Progress From Beginner to Advanced Lower Body Exercises

Determined, muscular young woman doing squats with dumbbells in gym
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This lower body progression workout shows some examples of how to progress from beginner exercises to moves that are a little more advanced.

You'll know you're ready to move on to the next progression once you've mastered the move and can easily perform 2-3 sets of up to 16 reps with perfect form.  Use good form and see your doctor if you have any injuries or medical conditions.

Build Your Lower Body Workout

There are many ways you can use this chart to create your own lower body workout:

  • Option 1: Pick a column doing them one after the other circuit-style for 8-16 reps, repeating that circuit 1-3 times.
  • Option 2: Pick a column and do each exercise shown for straight sets, 1-3 sets of 10-16 reps with 30-60 seconds of rest in between.
  • Option 3: Mix and match from several columns - e.g., ball squats, assisted lunges, dumbbell deadlifts, etc.- and choose either circuit style or straight sets 
Beginner Intermediate Advanced
Chair Squat For beginners, the chair or assisted squat is a great place to start when getting used to squats. Take the feet about hip distance apart and squat, taking the hips back while keeping the torso straight and the abs engaged. Ball Squat The ball can add great back support, but it can also add intensity because it allows you to squat lower. Keep the weight in the heels and hold weights for more intensity. Weighted Squat Take the ball away and add heavy weights and you now have to use your own strength and muscle to keep good form.
Assisted Lunges Lunges are a tough but excellent exercise because they work multiple muscles. Assisted lunges allow you to hold onto a wall for balance as you lunge up and down. Be sure to lunge straight down rather than forward, which can strain the knees. Static Lunges This more advanced version takes the chair away, forcing you to use your own muscles to stay balanced as you lunge. Adding weights will really increase the intensity. Walking Lunges Your next progressions are these walking lunges. Now you're going the lunge forward alternating legs so that hit every muscle in the lower body. Add weights for more intensity.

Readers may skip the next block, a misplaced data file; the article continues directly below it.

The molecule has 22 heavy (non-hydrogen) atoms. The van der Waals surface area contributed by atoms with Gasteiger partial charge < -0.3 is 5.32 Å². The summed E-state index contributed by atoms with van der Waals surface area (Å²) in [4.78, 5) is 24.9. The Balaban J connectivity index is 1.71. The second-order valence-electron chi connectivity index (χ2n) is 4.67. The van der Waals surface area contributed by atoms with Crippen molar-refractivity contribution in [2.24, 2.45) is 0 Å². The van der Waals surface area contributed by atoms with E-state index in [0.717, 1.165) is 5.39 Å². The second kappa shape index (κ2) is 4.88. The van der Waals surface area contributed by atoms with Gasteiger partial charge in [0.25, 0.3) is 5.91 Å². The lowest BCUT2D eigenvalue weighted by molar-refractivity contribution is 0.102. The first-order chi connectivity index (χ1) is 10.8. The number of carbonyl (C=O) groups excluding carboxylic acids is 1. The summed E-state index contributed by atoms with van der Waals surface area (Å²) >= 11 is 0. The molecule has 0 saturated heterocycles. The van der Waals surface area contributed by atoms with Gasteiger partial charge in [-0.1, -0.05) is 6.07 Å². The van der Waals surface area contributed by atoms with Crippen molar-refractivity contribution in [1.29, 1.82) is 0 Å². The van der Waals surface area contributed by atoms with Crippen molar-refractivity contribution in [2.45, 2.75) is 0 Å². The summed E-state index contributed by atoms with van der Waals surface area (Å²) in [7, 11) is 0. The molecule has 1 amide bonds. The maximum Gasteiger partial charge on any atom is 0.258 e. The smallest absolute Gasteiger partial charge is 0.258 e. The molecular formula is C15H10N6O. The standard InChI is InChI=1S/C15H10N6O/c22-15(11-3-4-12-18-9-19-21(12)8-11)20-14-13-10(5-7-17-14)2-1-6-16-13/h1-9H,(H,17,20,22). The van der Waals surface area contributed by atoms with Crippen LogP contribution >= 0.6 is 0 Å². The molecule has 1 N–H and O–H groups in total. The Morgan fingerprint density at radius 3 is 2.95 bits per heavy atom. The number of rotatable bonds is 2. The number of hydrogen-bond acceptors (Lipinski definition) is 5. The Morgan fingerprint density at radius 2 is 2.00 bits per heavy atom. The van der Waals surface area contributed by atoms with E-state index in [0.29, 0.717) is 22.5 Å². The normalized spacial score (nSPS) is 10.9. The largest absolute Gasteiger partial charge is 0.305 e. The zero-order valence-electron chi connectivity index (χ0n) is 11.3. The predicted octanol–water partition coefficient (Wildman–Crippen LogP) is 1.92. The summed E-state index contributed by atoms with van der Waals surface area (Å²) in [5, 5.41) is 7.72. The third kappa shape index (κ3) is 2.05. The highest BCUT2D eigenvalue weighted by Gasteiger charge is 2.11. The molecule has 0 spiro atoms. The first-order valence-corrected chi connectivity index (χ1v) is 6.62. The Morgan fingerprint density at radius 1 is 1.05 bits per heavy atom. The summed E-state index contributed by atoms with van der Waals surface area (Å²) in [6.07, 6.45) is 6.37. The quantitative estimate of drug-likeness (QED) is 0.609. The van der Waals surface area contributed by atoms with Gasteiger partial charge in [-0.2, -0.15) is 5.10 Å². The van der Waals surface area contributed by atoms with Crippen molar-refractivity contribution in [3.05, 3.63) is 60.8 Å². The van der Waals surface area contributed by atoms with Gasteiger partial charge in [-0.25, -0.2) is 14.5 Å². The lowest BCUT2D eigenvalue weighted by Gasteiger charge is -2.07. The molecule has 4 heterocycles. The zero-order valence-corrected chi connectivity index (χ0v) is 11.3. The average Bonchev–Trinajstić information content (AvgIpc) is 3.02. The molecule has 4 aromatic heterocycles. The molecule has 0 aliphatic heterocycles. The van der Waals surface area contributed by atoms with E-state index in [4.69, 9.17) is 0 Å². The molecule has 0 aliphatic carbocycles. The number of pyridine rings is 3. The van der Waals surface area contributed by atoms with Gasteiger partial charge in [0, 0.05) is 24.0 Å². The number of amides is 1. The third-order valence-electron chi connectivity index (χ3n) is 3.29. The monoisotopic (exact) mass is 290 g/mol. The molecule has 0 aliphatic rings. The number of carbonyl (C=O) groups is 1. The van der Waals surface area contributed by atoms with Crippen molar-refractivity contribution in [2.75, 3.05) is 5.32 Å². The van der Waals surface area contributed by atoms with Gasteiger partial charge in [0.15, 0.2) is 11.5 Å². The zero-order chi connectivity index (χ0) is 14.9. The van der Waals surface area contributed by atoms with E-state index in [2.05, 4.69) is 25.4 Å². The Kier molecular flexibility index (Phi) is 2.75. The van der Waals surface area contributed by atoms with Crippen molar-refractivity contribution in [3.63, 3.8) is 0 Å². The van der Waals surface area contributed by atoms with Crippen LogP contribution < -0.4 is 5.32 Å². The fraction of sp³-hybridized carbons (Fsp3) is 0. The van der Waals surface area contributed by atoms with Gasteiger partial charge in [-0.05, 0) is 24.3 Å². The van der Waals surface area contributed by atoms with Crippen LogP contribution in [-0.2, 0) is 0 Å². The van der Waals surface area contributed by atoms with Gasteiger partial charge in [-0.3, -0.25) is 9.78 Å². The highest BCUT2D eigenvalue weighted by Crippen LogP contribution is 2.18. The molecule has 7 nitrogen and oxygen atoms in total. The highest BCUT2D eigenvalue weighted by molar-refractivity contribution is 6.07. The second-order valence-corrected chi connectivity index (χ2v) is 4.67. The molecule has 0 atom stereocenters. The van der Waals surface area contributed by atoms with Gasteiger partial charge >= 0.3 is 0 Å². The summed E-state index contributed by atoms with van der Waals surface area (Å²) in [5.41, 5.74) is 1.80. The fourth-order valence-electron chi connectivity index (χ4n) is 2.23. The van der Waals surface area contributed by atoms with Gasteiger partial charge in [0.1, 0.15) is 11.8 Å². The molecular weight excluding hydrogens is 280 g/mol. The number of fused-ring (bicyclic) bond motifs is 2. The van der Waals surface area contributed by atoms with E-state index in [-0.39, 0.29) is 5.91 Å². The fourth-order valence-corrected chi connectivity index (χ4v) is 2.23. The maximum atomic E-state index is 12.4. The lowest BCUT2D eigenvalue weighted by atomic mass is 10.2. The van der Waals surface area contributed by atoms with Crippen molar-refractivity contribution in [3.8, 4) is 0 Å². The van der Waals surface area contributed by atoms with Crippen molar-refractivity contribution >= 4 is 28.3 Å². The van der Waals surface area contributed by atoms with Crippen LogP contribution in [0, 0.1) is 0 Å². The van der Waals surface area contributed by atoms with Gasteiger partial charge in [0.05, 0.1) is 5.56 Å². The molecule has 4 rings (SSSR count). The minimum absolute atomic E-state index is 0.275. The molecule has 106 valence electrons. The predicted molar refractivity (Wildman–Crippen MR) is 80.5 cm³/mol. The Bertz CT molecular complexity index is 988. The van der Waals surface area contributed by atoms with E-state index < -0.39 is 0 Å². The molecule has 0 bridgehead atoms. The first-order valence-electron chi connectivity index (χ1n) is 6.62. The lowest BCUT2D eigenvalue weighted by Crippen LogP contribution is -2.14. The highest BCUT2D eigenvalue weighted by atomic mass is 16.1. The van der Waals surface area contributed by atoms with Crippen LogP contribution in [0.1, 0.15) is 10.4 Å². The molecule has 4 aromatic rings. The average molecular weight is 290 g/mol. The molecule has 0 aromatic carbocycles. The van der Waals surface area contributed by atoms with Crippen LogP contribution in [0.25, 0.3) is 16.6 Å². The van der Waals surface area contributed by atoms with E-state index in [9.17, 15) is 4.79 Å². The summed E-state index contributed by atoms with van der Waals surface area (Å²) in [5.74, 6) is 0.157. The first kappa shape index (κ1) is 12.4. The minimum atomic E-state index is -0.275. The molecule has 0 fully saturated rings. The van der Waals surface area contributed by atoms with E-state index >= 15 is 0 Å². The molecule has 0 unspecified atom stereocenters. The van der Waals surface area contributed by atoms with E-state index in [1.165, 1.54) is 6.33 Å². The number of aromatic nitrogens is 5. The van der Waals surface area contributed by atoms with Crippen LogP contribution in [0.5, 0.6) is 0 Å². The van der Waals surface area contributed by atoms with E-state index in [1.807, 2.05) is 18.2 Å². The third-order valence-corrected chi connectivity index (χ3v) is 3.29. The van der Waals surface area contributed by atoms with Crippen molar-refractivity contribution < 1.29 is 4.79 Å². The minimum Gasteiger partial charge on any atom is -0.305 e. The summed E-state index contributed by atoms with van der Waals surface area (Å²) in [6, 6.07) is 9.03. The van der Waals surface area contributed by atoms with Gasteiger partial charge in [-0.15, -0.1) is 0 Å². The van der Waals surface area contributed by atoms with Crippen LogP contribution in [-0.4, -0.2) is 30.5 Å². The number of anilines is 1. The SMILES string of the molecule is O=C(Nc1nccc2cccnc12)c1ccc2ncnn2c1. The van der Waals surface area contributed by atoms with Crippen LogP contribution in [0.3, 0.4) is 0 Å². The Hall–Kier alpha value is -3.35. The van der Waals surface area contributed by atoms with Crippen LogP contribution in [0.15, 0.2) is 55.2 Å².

Hip Hinge Deadlifts are often hard to master, which is why I love the hip hinge. Use a broomstick and keep it in contact with your head and lower back as you hinge forward at the hips, knees just slightly bent the entire time. Dumbbell Deadlifts If you've perfected the hip hinge, adding weights is the next progression, which will really challenge your core, as well as your glutes, hamstrings and lower back. Single Leg Deadlifts Taking one foot behind you and keeping all your weight on the front leg will make this exercise even harder. Anytime you do something on one leg instead of two you'll be adding intensity.
Leg Lifts The side leg lift is a classic exercise that targets the glutes. It can be done on mat to make it comfortable on the hips Weighted Leg Lifts The weighted leg lift is harder because you add resistance and intensity by using ankle weights. Leg Lifts with Pause This version is deceptively hard because you hold the legs in the lifted position for one breathe before lowering the legs.
Inner-Thigh Ball Squeeze This move is already pretty challenging, taking the ball up and squeezing it, only releasing about halfway. If this is too hard, keep the legs on the floor and lean back on your elbows. Squat and Squeeze
Now we've taken the ball squeeze and changed it up a bit, making the ball a medicine ball and incorporating it into a squat, making this an even more intense exercise.
Squat With Inner Thigh Leg Lift This becomes a compound move once you add a squat to the mix, making this a great lower body exercise that works multiple muscles. The resistance band really adds intensity.
Leg Press If you don't have a leg press machine, this is one version you can do at home using a heavy band or tube. Just hold the handles and press the leg up and out. Single Leg Press Instead of using both legs, use just one leg at a time. Push through the heels instead of the toes using light weight. Single Leg Press Challenge yourself with more weight for a single leg press. Do a set on one leg then switch legs and repeat.

By Paige Waehner, CPT
Paige Waehner is a certified personal trainer, author of the "Guide to Become a Personal Trainer," and co-author of "The Buzz on Exercise & Fitness."